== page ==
- Next, in 1982, there was Star Trek: the Role Playing Game from FASA, who at the time were largely known for producing third-party supplements for Traveller. Whilst that background certainly put them in good stead for producing a Trek game in terms of being able to produce science fiction content, at the same time they were hardly the major players in the industry they’d eventually become off the backs of games like Battletech or Shadowrun. So far, this has been the Trek RPG which has lived the longest (and prospered the most), having been an active line from 1982 to 1989. This edition ended up coming with some interesting new setting ideas – particularly when it came to John M. Ford’s interpretation of the Klingons – which have more or less entirely gone by the wayside.
- Unusually for an RPG licence, Paramount seemed open to foreign-language licencees coming up with entirely separate games, as evidenced by 1983’s Enterprise: Role Play Game In Star Trek put out by Tsukuda Hobby in Japan.
- After FASA’s Trek RPG died, either nobody rushed to grab the licence from Paramount, or the success of The Next Generation and Deep Space Nine drove the price of the licence up to such an extent that nobody could afford it; either way, Last Unicorn Games were only able to put out their Star Trek: the Next Generation game in 1998, four years after the series had been current, following it up with games based around the original series and Deep Space Nine in 1999 (when DS9 ended).
- Last Unicorn had intended to do a Voyager game too, but they had the licence bought out from under them by Decipher, who were the licencees for the Trek CCG since 1994 – getting in on the action there just as the CCG craze hit the big time, so it’s no surprise that they were in a position to buy out the licence like that. Bringing out their own Trek RPG in 2002, Decipher bucked the trend of the early 2000s by not making it some form of D20 knockoff, instead using their in-house CODA system for it. After putting out a brace of books from 2002-2003 and a couple of PDF-only products in 2005, Decipher decided to wrap up their RPG division, and in 2007 formally announced that they were done producing Star Trek RPG material.
- Then, at last, we come to the game I will (eventually) get around to reviewing in this article, Modiphius’ Star Trek Adventures RPG which uses its 2D20 system and emerged in 2017.
Then there’s the oddity which is 1993’s Prime Directive RPG, hailing from Amarillo Design Bureau, successors to Task Force Games. Task Force Games were notable for having created the Star Fleet Battles tabletop wargame under a licence of really quite unusually generous terms; unlike all the other Star Trek RPG licences, this licence was not acquired directly from Paramount, but from the publisher of the old Star Fleet Technical Manual, who’d been given direct permission by Gene Roddenberry to undertake that project. The licence as inherited by Amarillo only allows them to use material from the Technical Manual, the original series, and the animated series, so in effect the Star Fleet Battles universe is a divergent version of the Star Trek universe which forks off from then-accepted canon as of 1979 and ignores everything which came after.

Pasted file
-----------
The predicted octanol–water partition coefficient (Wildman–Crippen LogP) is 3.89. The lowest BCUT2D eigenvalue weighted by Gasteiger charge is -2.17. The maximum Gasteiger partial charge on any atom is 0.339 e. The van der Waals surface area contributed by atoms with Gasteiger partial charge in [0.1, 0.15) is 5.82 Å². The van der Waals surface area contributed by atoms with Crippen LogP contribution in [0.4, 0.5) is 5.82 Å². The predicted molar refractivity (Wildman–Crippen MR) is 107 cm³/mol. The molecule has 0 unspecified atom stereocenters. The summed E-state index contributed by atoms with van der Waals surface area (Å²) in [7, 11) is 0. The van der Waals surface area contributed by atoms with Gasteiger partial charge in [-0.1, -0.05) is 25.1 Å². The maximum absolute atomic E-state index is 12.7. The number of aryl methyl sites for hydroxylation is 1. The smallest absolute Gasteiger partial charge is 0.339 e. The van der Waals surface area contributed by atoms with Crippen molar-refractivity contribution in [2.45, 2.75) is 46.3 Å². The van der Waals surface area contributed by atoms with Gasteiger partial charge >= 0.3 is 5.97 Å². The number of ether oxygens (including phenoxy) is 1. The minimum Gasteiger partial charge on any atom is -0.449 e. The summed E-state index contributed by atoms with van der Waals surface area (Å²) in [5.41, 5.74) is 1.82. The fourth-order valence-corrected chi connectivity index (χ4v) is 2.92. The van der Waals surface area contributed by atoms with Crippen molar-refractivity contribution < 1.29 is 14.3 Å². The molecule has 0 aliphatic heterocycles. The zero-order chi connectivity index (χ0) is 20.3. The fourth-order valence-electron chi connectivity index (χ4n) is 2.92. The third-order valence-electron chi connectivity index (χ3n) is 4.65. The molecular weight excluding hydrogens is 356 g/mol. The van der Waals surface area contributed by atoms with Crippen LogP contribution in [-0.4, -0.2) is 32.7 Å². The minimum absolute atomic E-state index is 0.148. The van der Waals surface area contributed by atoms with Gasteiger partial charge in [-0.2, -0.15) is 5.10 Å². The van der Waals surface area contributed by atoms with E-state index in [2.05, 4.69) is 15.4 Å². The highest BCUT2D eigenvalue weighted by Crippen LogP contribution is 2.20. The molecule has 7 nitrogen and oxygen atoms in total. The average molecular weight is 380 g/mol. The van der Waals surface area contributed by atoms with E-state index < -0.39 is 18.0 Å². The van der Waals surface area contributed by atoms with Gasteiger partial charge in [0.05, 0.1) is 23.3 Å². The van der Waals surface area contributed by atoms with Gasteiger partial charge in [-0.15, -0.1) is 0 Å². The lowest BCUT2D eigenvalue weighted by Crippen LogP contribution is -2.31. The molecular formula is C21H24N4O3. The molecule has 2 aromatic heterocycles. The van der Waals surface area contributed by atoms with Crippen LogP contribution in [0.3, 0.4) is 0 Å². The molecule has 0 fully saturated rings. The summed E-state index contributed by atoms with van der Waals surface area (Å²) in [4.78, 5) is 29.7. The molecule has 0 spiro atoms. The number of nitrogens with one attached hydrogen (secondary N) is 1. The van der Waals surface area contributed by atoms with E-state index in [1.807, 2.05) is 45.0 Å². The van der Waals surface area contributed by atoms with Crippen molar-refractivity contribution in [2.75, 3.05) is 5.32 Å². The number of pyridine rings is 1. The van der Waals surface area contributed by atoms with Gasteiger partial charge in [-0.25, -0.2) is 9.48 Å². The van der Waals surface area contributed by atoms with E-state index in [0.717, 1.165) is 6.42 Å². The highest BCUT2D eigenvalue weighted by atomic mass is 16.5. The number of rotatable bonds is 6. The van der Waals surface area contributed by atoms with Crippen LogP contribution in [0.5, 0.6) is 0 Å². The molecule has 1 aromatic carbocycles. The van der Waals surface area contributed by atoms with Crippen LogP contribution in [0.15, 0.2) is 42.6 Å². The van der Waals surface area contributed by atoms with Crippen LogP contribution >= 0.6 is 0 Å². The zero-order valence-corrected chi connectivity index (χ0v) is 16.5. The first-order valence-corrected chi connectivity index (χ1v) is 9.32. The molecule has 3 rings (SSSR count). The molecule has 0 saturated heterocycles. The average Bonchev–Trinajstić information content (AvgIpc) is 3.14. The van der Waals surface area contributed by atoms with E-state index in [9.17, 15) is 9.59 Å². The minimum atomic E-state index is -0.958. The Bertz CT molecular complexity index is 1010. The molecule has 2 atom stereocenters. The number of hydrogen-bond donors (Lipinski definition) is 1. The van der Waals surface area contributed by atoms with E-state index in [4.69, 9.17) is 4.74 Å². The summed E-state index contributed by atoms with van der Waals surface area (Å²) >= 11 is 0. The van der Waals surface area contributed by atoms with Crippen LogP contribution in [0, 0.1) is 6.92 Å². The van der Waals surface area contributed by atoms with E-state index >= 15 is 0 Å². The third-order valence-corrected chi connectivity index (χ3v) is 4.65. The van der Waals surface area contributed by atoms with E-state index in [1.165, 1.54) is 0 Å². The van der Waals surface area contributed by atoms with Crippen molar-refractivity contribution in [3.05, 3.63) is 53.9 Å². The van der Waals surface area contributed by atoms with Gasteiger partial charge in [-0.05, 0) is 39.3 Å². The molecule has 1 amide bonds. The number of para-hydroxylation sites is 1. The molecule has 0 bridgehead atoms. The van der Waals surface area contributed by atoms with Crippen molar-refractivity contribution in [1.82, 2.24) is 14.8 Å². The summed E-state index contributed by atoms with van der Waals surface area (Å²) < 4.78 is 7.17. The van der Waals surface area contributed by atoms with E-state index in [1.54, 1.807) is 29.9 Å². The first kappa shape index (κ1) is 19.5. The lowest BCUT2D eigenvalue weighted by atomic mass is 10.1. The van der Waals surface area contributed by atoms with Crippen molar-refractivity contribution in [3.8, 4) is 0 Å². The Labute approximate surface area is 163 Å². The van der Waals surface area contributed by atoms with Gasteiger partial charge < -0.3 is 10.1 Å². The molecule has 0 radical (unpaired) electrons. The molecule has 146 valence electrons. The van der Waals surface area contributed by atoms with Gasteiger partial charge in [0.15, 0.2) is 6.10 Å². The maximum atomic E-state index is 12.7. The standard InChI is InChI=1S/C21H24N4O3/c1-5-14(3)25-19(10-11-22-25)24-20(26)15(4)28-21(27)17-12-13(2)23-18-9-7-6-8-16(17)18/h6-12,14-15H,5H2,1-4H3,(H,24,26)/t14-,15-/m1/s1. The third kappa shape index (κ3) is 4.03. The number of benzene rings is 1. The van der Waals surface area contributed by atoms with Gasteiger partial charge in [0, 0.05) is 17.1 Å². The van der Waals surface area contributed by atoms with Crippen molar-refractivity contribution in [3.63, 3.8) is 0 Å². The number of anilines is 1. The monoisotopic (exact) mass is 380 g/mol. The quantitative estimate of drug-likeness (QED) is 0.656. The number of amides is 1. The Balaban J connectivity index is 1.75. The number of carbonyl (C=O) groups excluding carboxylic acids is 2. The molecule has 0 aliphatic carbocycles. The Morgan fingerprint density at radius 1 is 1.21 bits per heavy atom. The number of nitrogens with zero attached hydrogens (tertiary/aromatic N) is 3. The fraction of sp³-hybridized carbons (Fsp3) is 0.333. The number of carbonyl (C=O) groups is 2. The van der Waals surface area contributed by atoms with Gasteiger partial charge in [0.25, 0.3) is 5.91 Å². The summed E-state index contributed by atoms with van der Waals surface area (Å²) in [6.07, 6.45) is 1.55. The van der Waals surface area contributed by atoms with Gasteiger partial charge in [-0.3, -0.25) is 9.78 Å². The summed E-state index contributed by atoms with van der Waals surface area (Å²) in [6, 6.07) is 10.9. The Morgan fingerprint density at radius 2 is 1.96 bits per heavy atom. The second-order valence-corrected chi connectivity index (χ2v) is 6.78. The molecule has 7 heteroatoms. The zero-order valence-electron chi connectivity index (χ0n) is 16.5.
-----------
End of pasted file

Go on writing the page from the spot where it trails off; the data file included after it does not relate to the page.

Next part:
As such, Prime Directive is best seen as a quasi-official Trek RPG, in that on the one hand you can use it for action inspired by the original series or the animated series quite happily, but at the same time it also includes a bunch of lore specific to the Star Fleet Battles universe, and if you want to use it for anything Next Generation onwards you are more or less entirely on your own. Amarillo Design Bureau have, over the years, been fairly promiscuous about giving out sublicences to others to make adaptations of Prime Directive – again, an astonishing thing to happen which I am sure they wouldn’t have been permitted to do with a licence negotiated with Paramount – with the result that there’s GURPS, D20, and D20 Modern editions of the game out there. (Mongoose were also going to do a Traveller adaptation, but someone somewhere in the chain between Amarillo and Mongoose shat the bed and, despite the game being announced in 2012, it still hasn’t come out.)
And beyond Prime Directive, there’s the hazy cluster of less-than-official Star Trek-inspired RPGs. Scott Bizar of Fantasy Games Unlimited fame must have been really keen to get the Trek licence and really annoyed that he didn’t have it, because he seems to have had a knack for putting out a Trek-mimicing RPG each year that an official Trek RPG came out; in 1978 he released Leonard K. Kanterman’s Starships & Spacemen, a blatant Trek-with-the-serial-numbers-filed-off game running off a D&D-with-the-serial-numbers-filed-off system and since republished by Goblinoid Games; Bizar was shameless enough to throw the tagline “Carry Out Missions In the Final Frontier” on the cover. Then, in 1982, he put out a boxed boardgame with some RPG elements, co-designed by Kanterman and Douglas Bonforte (and later also reissued by Goblinoid Games), Star Explorer, whose very cover art not only unsubtly signals that it’s a Star Trek ripoff but is also quite obviously riffing on FASA’s original box art for their RPG of the same year!